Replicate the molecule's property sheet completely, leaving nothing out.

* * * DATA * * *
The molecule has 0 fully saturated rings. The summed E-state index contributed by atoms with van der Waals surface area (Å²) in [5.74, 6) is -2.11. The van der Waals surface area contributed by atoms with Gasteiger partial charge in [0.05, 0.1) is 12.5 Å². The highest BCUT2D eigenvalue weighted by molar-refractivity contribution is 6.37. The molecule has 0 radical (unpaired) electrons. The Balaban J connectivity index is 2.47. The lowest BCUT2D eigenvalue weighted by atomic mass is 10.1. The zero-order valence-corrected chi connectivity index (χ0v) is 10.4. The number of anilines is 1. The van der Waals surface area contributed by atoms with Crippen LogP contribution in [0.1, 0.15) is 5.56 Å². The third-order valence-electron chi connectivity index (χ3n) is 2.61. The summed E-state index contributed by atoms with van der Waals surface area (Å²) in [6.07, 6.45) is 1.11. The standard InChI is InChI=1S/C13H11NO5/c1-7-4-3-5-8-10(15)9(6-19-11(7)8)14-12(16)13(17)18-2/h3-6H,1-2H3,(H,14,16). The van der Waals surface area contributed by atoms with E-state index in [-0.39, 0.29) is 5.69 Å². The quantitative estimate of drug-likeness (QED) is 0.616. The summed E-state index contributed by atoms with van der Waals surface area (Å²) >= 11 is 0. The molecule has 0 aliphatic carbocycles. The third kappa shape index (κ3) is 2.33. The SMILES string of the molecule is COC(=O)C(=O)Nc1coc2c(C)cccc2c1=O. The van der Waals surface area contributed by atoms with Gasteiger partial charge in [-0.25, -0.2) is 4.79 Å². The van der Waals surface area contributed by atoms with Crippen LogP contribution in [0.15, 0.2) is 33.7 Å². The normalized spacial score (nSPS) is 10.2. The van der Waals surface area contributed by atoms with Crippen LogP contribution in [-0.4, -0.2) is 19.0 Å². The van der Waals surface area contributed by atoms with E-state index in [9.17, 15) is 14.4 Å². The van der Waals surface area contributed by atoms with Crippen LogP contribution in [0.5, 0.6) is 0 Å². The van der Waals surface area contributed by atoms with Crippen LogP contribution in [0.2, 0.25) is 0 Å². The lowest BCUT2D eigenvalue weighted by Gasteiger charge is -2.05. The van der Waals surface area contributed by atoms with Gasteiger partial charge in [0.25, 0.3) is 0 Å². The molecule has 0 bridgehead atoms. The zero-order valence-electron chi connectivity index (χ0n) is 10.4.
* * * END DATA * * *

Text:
The molecule has 0 fully saturated rings. The summed E-state index contributed by atoms with van der Waals surface area (Å²) in [5.74, 6) is -2.11. The van der Waals surface area contributed by atoms with Gasteiger partial charge in [0.05, 0.1) is 12.5 Å². The highest BCUT2D eigenvalue weighted by molar-refractivity contribution is 6.37. The molecule has 0 radical (unpaired) electrons. The Balaban J connectivity index is 2.47. The lowest BCUT2D eigenvalue weighted by atomic mass is 10.1. The zero-order valence-corrected chi connectivity index (χ0v) is 10.4. The number of anilines is 1. The van der Waals surface area contributed by atoms with Crippen LogP contribution in [0.1, 0.15) is 5.56 Å². The third-order valence-electron chi connectivity index (χ3n) is 2.61. The summed E-state index contributed by atoms with van der Waals surface area (Å²) in [6.07, 6.45) is 1.11. The standard InChI is InChI=1S/C13H11NO5/c1-7-4-3-5-8-10(15)9(6-19-11(7)8)14-12(16)13(17)18-2/h3-6H,1-2H3,(H,14,16). The van der Waals surface area contributed by atoms with E-state index in [-0.39, 0.29) is 5.69 Å². The quantitative estimate of drug-likeness (QED) is 0.616. The summed E-state index contributed by atoms with van der Waals surface area (Å²) >= 11 is 0. The molecule has 0 aliphatic carbocycles. The third kappa shape index (κ3) is 2.33. The SMILES string of the molecule is COC(=O)C(=O)Nc1coc2c(C)cccc2c1=O. The van der Waals surface area contributed by atoms with Gasteiger partial charge in [-0.25, -0.2) is 4.79 Å². The van der Waals surface area contributed by atoms with Crippen LogP contribution in [0.15, 0.2) is 33.7 Å². The normalized spacial score (nSPS) is 10.2. The van der Waals surface area contributed by atoms with Crippen LogP contribution in [-0.4, -0.2) is 19.0 Å². The van der Waals surface area contributed by atoms with E-state index in [9.17, 15) is 14.4 Å². The van der Waals surface area contributed by atoms with Crippen LogP contribution in [0.5, 0.6) is 0 Å². The van der Waals surface area contributed by atoms with Crippen LogP contribution in [0.2, 0.25) is 0 Å². The lowest BCUT2D eigenvalue weighted by Gasteiger charge is -2.05. The van der Waals surface area contributed by atoms with Gasteiger partial charge in [0.25, 0.3) is 0 Å². The molecule has 0 bridgehead atoms. The zero-order valence-electron chi connectivity index (χ0n) is 10.4.